With joy you will draw water – a daily task, mundane, necessary, one of many. Yet, there is a joy in it. Drawing water is about life, about living and sustaining. It is about cleansing, making new, dying, and being reborn. “I baptize you with water,” John says. So, you can start over. So, you can repent. So, you cannot be afraid. So, you can give thanks to the Lord. For life. For water. For even a gray rainy and dreary day that vibrates with Christmas presence.
But only if you pay attention. That’s the key. Only if you listen deeply. Then you can hear the raindrops singing praise as they patter across the leaves in the yard. Only if you look closely. Then you can see the light that proclaims presence even on the palest of days. Only if you live fully. Then you can taste salvation in the sweetness of the water that flows so freely. We are called, by John and Isaiah both, to be present in our worship and our living – even as we realize that worship is living and that to live is to worship.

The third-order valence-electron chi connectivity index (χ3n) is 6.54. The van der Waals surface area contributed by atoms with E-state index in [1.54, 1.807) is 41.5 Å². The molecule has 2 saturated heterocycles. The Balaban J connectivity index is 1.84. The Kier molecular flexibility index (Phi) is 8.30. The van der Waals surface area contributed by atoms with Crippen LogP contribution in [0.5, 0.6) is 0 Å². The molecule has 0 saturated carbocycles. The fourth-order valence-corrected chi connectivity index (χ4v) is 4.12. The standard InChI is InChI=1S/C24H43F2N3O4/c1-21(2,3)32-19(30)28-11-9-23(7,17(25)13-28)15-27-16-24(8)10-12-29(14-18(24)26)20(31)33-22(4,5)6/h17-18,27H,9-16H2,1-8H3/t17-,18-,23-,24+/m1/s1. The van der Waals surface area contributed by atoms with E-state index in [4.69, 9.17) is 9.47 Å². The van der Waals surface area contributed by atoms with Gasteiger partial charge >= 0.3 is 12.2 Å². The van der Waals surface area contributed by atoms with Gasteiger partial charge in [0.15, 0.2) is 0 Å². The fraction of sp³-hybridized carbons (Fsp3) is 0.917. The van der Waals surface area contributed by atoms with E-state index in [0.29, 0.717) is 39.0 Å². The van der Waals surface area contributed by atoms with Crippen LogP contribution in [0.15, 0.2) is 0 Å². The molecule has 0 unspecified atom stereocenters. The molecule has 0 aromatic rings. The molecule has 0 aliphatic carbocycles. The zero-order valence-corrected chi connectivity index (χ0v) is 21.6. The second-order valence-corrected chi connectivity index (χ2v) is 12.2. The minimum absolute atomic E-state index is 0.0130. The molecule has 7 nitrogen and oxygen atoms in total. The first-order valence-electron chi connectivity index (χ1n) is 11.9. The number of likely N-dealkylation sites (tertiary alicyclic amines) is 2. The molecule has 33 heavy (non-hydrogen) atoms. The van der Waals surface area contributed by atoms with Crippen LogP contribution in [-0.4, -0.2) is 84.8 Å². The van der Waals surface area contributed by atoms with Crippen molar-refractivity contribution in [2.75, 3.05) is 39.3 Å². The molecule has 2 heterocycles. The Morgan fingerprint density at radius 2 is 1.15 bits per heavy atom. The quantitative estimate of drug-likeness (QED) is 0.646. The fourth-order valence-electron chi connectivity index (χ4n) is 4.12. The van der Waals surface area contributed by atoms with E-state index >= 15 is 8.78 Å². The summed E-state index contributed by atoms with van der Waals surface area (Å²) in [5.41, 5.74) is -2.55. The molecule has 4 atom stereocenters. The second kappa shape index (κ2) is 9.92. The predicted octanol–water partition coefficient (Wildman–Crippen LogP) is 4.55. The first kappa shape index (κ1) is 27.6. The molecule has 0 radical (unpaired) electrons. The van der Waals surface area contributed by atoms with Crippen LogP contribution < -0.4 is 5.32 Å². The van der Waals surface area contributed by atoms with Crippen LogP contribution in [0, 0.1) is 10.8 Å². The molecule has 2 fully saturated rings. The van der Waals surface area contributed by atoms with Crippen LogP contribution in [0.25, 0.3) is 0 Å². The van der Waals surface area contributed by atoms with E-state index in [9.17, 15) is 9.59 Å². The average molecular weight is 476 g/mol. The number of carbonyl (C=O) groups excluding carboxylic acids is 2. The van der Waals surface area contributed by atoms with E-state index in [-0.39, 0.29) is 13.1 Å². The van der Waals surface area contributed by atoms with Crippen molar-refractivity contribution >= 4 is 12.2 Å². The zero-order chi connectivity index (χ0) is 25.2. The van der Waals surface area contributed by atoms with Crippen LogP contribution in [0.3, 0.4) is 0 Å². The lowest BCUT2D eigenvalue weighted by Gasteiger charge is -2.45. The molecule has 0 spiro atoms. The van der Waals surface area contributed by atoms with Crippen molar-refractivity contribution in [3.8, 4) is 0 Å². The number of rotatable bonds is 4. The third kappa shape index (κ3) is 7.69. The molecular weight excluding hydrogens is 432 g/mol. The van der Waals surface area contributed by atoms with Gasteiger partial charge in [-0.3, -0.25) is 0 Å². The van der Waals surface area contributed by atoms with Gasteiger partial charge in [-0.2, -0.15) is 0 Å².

And Zephaniah. Don’t forget Zephaniah, though almost everyone does. He joins the refrain, sings the do-wahs with John the B and Isaiah. “Sing aloud . . . shout . . . Rejoice and exalt with all your heart!” Wow, he’s really into it. He’s wanting to go home, to the home of God’s promise, the home of hope and kin-dom and peace. Sure, it will be a struggle, and there is work to do to get there, to even get close, but it is work that it worth it. It is work that is joyful, if we pay attention. That’s the call here in Zephaniah, and in Luke’s rendition of John’s song, and in Isaiah. We’re all singing of the joy of home. The home that Christmas is glimpse of. The home that we all long for. So, come, let us adore him. Fully present as we do. Fully alive, as we drink with joy the waters of salvation.